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Wednesday, January 24, 2007

The Compacting Garden Part IV

Admittedly I have not yet read Food not Lawns by Heather C. Flores, so I will not be going into that subject. I will keep my front yard as is, manly because I have children and they need a place to play. Plus I like grass. What I will talk about is border gardening. This is something that I have done for years.

I do keep flowers in my beds, butterfly and hummingbird bushes and roses, I also naturalize my yard with tulips and daisies. We also decorate with more edible pretties as well. I have a whole flower bed dedicated to strawberries, mine is a flat bed, but there are products to make a tiered planter, or you can even hang them. Mixed in with my butterfly bushes are blueberry bushes. Melon grows along side my morning glory, and onions create a living border around my roses.

Herbs not only make a flower garden visually appealing, got to have curb appeal, but benefit you and your garden. I have aloe vera and yucca growing in a rock garden, basil planted around my deck to help repel mosquitoes and flies, borage borders my strawberries to attract honeybees, camomile is spread throughout my acreage as it tends to help improve the flavor of many different plants. I plant garlic around my fruit trees to protect them from borers. Hyssop has very pretty flowers and is used as a border around my grapes. And I have lavender growing outside [where they can't get to it] of the chicken coop to keep mice at bay.

Boarder gardening is a good way to have a productive yard that will not get you in trouble with your neighbors, or city codes.

The Compacting Garden Part I

The Compacting Garden Part II

The Compacting Garden Part III

Do you wish for me to continue to talk about gardening, or would you like to move on to something else?

7 comments:

farmer, vet and feeder of all animals said...

Keep writing about whatever interest you Phelan :-)
As to the food not lawns issue: A lot of people (not lumping you here) say they LOVE grass and HAVE to have a lawn---but if you really pay attention all they do is mow it. You never see them playing on it, sitting on it or hanging out on it. So in reality what they really want is what is traditionally considered "beautiful" and seen as lower maintenance than if they had to mulch all the time. People would rather ride a lawn mower/weed eat for 1 or 2 hours on every Saturday for 6 months or more a year than to spend two 6 hour Saturdays a year mulching---go figure. Wasting gas, emitting fumes and pollution etc etc the whole while they do it.

Phelan said...

I do like grass, I like to roll around in it and play with my kids on it, plus I have a few acres to plant food on already. The problem with turning a lawn into nothing but a large garden is that some cities and towns of ordinaces aginst such things. A wheat field in your front yard will attract mice and other types of little critters that your nieghboors will hate you for come harvest and cold weather. In the town closest to me, your yard, be it grass or weeds can not be over a certain hieght, of course you could plant ground huging edibles. Still, Food not Lawn type of things is not going to be feasible to everyone. While boarder gardening can be a great improvement on a urban or suburban persons quality of life. If you are concerned about gas powered mowers, than it is time to start a movement towards the sythe or hand powered mowers.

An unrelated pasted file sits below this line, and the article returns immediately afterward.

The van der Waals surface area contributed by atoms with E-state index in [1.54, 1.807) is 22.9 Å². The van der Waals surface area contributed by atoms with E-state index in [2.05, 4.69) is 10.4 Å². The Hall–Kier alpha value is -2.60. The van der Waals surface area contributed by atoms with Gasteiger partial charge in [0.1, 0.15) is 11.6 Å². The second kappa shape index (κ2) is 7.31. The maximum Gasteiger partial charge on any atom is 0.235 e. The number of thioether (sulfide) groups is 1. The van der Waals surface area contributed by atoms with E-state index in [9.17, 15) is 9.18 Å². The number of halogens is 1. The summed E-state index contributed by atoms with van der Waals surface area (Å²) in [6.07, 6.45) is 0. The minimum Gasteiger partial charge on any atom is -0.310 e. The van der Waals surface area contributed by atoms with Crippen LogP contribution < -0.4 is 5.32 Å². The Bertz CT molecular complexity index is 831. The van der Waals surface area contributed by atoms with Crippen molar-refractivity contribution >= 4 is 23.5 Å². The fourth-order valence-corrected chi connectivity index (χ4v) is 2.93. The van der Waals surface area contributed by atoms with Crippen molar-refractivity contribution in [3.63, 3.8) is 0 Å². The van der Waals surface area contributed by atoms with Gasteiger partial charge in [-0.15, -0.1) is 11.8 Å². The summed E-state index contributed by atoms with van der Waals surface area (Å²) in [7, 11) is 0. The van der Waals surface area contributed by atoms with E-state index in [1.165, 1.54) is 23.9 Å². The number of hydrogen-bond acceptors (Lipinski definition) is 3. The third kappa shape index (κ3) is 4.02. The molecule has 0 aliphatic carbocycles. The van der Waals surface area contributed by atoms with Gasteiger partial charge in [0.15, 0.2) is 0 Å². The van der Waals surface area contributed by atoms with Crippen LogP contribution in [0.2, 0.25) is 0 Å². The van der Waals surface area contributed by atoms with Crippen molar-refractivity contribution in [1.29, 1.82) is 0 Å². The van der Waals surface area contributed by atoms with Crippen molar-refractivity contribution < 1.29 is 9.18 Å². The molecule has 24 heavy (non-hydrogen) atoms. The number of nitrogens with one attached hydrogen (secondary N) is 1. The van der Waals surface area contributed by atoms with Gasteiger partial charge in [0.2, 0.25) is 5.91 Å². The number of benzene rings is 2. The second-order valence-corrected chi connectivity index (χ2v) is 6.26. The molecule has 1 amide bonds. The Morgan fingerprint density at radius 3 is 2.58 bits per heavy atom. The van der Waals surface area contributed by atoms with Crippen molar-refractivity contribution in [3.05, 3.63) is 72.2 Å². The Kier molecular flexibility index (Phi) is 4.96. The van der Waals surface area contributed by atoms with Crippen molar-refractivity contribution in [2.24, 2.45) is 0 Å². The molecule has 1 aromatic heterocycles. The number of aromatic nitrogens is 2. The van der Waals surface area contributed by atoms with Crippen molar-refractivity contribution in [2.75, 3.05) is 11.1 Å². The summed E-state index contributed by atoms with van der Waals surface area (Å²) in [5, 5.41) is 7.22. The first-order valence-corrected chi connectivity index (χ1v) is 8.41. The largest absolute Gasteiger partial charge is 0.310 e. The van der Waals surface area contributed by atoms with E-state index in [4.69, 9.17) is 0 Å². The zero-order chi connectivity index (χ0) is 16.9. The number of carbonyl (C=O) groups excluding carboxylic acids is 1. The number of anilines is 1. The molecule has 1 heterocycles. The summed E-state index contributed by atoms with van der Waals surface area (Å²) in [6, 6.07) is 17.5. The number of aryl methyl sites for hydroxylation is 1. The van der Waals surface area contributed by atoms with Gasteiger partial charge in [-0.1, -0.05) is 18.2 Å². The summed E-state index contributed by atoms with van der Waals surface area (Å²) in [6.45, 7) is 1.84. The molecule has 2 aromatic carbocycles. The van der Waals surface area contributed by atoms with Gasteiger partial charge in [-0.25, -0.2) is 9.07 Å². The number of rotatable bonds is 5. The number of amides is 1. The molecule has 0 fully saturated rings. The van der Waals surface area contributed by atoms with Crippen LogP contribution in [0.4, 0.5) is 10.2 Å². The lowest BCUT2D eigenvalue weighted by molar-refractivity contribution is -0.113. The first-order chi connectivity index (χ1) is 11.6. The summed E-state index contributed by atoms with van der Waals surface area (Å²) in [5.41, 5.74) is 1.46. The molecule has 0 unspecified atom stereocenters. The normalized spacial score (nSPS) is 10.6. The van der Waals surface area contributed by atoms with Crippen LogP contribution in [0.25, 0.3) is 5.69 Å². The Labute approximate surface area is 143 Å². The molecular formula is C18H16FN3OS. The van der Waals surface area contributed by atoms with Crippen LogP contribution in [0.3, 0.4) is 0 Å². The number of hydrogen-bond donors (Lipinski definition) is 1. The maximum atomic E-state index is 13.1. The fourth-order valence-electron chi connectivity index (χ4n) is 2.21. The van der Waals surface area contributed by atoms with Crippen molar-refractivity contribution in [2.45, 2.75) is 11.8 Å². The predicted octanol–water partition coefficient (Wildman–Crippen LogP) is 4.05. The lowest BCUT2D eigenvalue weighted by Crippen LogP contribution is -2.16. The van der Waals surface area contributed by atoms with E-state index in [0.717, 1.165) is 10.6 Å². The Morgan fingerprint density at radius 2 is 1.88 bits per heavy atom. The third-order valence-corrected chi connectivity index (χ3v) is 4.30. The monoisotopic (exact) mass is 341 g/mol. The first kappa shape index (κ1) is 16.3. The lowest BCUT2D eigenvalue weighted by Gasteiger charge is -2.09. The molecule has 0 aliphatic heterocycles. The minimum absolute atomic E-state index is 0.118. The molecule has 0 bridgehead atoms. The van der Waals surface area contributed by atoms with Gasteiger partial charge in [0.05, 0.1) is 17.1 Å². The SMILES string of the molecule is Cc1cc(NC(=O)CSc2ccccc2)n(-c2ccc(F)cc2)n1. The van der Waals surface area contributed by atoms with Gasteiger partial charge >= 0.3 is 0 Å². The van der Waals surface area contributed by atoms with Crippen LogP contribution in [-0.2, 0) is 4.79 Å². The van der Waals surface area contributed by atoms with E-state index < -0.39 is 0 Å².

From what I have heard about the book, it seems it might be a little extremist. That will not get people to change their ways. Subtlety is always best. And you are right, many people do not use their lawns for anything but statis. Those people will never be convinced to change their ways.

I will stand by keeping your grass and boarder gardening. Grass is natural, mine is. Lawns help keep things cooler, a healthy dense lawn absorbs rainfall more effectively than a wheat feild, which helps prevent runoff and erosion, as well as trapping an estimated 12 million tons of dust and dirt. {I live in kansas aka the dust bowl} and the roots of grass help purify water.

Cheryl said...

It's great to hear a little more about what you have planted around your place.
I never tire of gardening talk!

Merry said...

I also like all the garden talk. I've been trying to plan out, partly, my own gardens for the spring. I need to remember to ask my landlady again about planting things in the garden - she said I could when we moved in, but I haven't seen her in a few months, and she may only have agreed because it was such a busy few days.

If I am allowed to do the things I want, I think I'll have a nice crop, and a lot of pretty flowers to look at, too, and if I'm not, then at least a lot of the things I have planned can be done with containers - except for the potatoes and carrots. Of course, one has to be careful up here about container gardening outside; I know that in some Canadian cities, planted containers are often targeted for theft.

Beth said...

Please do keep posting about gardening. I'm hoping to gain a slightly more green thumb by osmosis of reading other's blogs this year. Mabey I'll be able to harvest more then I kill off?

M said...

Yes, please keep talking about gardening. This is my first time ever growing a garden, even with the help of friends who know what they are doing. I have really enjoyed your posts.

Stephanie said...

I love the idea of mixed usage in your yard. Pretty with practical and some that are pretty and practical. If you have daylillies, They are edible too. You can eat the shoots, flowers and the tubers. We've only tried the flowers though and they were great!

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